Guitarist

LENNY KRAVITZ

Some 35 years since the release of his debut LP, for his 12th record, Blue Electric Light, Lenny Kravitz is back again with equal doses of vigour and vibes, using vintage guitars and the purest valve amps

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With his well-loved ’53 Les Paul Goldtop slung over his shoulder and a pair of designer shades resting in place, Lenny Kravitz is the epitome of cool. Of course, having a cache of iconic songs at his disposal doesn’t hurt his reputation, either. You’ve heard them before – cuts like Are You Gonna Go My Way, Fly Away, It Ain’t Over ’Til It’s Over and Again

are just a few hits that have seen Kravitz become an icon of guitar and a key member of the cultural zeitgeist. But what truly sets him apart, as he prepares to unleash his 12th studio record, Blue Electric Light,

is his open-mindedness. “I hope I’m remembered as someone who served the music. And also, for not having boundaries,” he tells Guitarist.

“Whatever style, or whatever works for the song, you know, for the landscape of the song, I’m just open. A guitar is a boundless instrument; to shackle yourself would be a disservice,” he continues.

Kravitz’s latest record – which he states came to him via a combinatio­n of dreams, jam sessions and mental downloads – is refreshing. It’s far too easy to get caught up in reinventin­g the wheel. But not Kravitz, who relishes guitar-into-amp vibes and keeps it pure.

“If I’m going to make a point” he says, “if I’m telling you something, an emotion, I can talk at you for two hours and give you a lecture, in which case you’ll lose. That’s because if I’m talking and talking and talking, I’ll lose you . Or I can say a sentence that could change your life [and it] took just five words. It’s the same thing with music…”

Did the title track, BlueElectr­icLight, set the tone for this project?

“That song actually happened at the end of the record. I had no idea it was coming; I had no idea I was going to name the album that. I woke up one night – I dreamt the song, as I do – and I went in and recorded it in the morning. And I thought it would be a great ending for the album and sequence.

“Then Craig Ross, the engineer of the album, was recording me and he said, ‘You know, that’s the title of the album…’ I thought, ‘Really?’ because I was thinking about some other titles and had some things going around. But after a night of listening to the record with that song, I realised, ‘Yes, that’s the title.’ It was the last thing that happened, as it [tends to be] in a lot of cases.”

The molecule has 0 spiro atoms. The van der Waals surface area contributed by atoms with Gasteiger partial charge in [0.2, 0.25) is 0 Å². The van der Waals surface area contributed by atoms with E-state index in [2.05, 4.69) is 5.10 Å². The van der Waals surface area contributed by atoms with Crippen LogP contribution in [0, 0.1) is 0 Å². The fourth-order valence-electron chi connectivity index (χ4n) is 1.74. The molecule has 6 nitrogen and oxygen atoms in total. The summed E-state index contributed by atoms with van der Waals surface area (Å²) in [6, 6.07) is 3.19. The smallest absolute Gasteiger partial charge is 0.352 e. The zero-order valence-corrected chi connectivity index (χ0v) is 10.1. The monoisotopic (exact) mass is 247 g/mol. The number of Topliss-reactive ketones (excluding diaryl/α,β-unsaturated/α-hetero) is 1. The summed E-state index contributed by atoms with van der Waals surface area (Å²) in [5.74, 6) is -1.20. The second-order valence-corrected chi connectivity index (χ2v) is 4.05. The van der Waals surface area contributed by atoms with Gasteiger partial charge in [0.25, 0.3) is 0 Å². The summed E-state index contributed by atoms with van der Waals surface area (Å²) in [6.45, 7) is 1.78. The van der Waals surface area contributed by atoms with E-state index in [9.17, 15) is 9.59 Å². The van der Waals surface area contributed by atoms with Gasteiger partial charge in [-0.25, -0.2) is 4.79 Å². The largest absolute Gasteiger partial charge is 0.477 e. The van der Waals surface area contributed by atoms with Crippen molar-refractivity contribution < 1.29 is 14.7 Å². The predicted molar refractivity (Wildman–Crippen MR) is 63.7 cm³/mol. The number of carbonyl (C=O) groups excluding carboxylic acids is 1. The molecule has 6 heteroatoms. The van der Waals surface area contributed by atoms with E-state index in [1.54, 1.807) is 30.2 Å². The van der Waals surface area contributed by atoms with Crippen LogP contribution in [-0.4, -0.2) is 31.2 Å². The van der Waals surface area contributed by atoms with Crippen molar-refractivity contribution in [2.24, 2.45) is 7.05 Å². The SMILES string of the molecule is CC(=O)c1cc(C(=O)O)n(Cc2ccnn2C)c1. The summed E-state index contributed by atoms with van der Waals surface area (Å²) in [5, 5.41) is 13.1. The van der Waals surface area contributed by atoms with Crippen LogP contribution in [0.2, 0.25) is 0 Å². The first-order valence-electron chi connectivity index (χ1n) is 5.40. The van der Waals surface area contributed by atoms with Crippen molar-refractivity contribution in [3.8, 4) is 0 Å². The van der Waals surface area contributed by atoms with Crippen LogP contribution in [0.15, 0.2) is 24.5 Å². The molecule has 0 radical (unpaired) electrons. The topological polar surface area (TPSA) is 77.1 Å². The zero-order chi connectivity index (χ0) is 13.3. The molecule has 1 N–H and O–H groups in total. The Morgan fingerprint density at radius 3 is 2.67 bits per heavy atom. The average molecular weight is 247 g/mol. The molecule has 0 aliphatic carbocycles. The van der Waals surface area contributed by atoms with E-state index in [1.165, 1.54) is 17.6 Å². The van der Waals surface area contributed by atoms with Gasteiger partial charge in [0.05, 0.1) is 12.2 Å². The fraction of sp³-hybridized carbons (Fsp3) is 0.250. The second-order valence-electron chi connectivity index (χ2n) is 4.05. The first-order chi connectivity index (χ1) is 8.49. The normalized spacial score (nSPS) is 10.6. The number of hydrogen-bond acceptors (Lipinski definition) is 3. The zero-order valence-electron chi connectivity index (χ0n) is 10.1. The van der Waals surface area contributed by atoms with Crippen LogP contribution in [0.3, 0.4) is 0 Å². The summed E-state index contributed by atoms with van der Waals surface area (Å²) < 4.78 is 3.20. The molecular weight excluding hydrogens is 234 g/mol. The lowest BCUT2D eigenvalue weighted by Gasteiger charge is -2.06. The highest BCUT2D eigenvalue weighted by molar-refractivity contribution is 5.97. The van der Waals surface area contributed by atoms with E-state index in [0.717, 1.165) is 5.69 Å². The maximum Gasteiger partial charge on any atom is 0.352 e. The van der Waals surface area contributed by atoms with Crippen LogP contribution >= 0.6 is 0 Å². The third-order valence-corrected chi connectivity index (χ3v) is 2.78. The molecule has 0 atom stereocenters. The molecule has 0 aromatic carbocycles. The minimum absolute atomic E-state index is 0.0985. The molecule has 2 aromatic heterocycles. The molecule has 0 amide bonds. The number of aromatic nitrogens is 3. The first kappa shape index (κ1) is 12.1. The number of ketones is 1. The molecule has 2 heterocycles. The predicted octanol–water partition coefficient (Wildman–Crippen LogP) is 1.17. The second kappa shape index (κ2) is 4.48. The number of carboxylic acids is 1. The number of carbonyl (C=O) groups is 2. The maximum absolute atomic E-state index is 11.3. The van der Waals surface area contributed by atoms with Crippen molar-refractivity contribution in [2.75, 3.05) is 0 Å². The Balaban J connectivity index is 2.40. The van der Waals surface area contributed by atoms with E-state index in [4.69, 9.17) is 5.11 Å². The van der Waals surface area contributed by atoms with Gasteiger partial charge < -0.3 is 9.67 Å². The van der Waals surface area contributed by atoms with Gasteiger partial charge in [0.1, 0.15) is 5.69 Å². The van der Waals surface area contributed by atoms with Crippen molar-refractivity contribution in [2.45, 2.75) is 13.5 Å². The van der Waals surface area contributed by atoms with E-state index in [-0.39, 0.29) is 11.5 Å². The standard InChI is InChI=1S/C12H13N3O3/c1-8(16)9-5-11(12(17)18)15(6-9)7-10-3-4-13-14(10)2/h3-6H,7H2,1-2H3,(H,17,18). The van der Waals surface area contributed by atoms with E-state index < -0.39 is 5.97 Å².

Like most of your records, Blue ElectricLi­ght blends different genres, and with that, it probably has a lot of themes, right?

“Well, the first track, It’s Just Another Fine Day (In This Universe Of Love), was the first track recorded for the album, which, for me, really set the tone. The drum machine, combined with these beautiful rhythm guitars, leads and orchestrat­ions, was just a nice opening blend. That song started it all, but that doesn’t mean it continued in that direction. As you’ve heard, it goes in many different sonic places. But that was the first track. That’s when I realised, ‘Okay, I’m starting an album. Something’s going on here and I like the way this feels and sounds.’”

Once you got going, what sorts of guitar sounds were swirling around in your mind?

“Sometimes, it starts with a riff, but some songs are just written and you find the guitar parts within that structure. Most of the songs were written or conceived by me, picking them up as I do, whether in dreams or during the day – I always say I’m just an antenna. I pick up what I’m being given and what’s being transmitte­d to me.

“There were a couple of instances when something came out of a jam; that’s how Paralyzed was. One of those days in the studio, I just said, ‘Craig, grab your guitar. I’m gonna get on the drums and let’s just start playing. Let’s just vibe out and see what happens.’

“We’ve written a lot of things in the past, including

Are You Gonna Go My Way, where things came out of a jam session, and we’re just finding things and then we stop and say, ‘Okay, we need a bridge, we gotta figure out these chords, but this is the initial groove.’ There’s a couple like that, but otherwise the songs were just complete downloads to my mind.”

As far as your solos go, they’re well placed and the phrasing is always great – you’re very musical and it’s not about showing off. So, from your perspectiv­e, what are the functions of solos within your music?

“I mean, for me, personally, I like them to be simple and memorable and to give and evoke the emotion that I’m looking for. You don’t have to play a lot of notes. For example, if you listen to the solos I play on Paralyzed or Blue Electric Light, they’re simple and melodic. They have tension and they move the chord structure along nicely. But I like complicate­d things, too. It depends on what it is, but, for me, I’m trying to make the least amount of noise in the least amount of notes to make the point.”